Many farmers and gardeners cultivate the docile, solitary mason bee in order to improve pollination. As mites devastate honeybees, those who work in agriculture seek a replacement for their essential role in pollination. Mason bees are loyal and will continue to visit plants, especially fruit trees, in an area where their needs are met. Bees are attracted by flowers or flowering trees, but establishing a living environment for them will ensure that they remain and continue to pollinate your plants.
Things You'll Need
- Blooming flowers and/or fruit trees
- Drill bits (1/4-inch and 5/16-inch)
- Untreated plywood or lumber (about 4 square feet)
Ensure you have a good crop of blooming flowers or fruit trees. Mason bees will only take up residence in a place where they can access plenty of nectar. You may want to plant additional flowers to increase your chances of mason bees remaining on your property.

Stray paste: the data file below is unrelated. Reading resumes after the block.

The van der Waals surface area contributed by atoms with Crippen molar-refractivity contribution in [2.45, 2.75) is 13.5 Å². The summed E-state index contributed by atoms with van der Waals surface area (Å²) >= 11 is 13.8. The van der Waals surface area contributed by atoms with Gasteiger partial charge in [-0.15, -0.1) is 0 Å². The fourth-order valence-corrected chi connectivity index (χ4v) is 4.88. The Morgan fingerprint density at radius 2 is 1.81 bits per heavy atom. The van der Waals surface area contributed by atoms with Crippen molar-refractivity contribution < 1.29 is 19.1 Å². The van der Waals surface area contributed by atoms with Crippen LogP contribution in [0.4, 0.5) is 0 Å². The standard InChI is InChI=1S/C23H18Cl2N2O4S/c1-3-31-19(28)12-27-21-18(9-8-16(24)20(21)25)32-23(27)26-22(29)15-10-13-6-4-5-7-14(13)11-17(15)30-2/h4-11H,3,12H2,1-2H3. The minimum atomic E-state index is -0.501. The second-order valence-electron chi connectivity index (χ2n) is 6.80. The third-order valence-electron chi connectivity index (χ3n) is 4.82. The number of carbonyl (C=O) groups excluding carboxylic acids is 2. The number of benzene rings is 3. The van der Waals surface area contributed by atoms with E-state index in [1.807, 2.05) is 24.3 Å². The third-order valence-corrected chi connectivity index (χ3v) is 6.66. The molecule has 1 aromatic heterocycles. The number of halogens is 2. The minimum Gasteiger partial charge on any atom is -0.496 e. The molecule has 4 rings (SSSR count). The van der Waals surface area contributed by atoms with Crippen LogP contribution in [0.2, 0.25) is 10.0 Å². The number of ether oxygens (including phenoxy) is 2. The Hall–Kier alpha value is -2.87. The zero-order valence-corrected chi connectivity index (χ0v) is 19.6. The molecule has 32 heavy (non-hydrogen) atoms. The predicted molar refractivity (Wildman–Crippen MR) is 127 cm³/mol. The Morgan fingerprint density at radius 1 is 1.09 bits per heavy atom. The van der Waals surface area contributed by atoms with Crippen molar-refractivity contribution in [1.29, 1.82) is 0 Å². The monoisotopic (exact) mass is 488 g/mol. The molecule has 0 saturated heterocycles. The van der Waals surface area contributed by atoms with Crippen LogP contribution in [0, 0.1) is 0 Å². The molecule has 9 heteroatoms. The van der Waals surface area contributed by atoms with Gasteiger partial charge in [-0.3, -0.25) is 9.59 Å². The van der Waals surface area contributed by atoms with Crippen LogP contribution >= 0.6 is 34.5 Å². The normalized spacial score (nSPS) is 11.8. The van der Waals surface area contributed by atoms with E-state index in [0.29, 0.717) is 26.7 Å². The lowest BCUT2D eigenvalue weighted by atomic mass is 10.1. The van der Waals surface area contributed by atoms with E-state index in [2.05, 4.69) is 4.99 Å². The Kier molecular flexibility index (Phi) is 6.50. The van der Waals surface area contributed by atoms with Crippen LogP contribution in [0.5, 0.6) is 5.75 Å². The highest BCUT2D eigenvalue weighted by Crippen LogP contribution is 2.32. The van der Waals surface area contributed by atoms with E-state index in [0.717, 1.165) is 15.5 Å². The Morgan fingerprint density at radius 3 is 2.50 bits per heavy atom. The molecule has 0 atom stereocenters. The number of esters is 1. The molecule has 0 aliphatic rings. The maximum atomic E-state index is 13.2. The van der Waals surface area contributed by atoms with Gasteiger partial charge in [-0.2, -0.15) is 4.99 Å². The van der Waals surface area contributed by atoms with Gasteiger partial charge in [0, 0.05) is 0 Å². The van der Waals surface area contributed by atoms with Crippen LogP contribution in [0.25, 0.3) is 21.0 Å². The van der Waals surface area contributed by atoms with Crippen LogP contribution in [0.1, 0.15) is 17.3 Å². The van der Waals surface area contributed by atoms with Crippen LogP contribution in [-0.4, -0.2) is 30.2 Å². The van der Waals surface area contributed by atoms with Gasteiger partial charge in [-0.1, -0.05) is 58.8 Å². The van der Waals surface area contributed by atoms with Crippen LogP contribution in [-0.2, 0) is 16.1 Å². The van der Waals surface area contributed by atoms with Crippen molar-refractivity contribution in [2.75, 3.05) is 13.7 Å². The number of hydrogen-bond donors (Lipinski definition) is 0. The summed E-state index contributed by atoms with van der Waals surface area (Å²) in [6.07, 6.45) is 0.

Drill an equal number of 1/4-inch and 5/16-inch holes in the piece of wood. These holes should be about 1/2-inch deep. Mason bees will nest inside these holes. Female bees will hatch from the larger holes, and males from the smaller. Make sure the holes do not have any debris or wood shavings inside, as this will repel mason bees. Place the holes close together, but not so close that they break into each other.
Attach the piece of wood to a fence, tree or stable surface in an area that gets lots of morning sunshine, and preferably very near the area that needs pollinating. Use screws and a screwdriver to make sure it does not fall. Try to secure it in a place that is protected from rain, as water can fill the holes and drive bees out. Bees prefer their elevated nests to be several feet above the ground. You can also purchase mason bee houses from many online sources and some local farm supply companies.
Dig out a nesting area for the mason bees on the ground. These bees prefer to lay their eggs in two locations. A soil nest gives them the option of nesting in wood or mud, and increases your chances of housing a permanent population. Expose several feet of muddy soil and keep it damp. Seek soil that resembles clay for the nesting area, as sand or rotting plant material makes it difficult for mason bees to nest. Mason bees will reward you with an almost perfect pollination rate.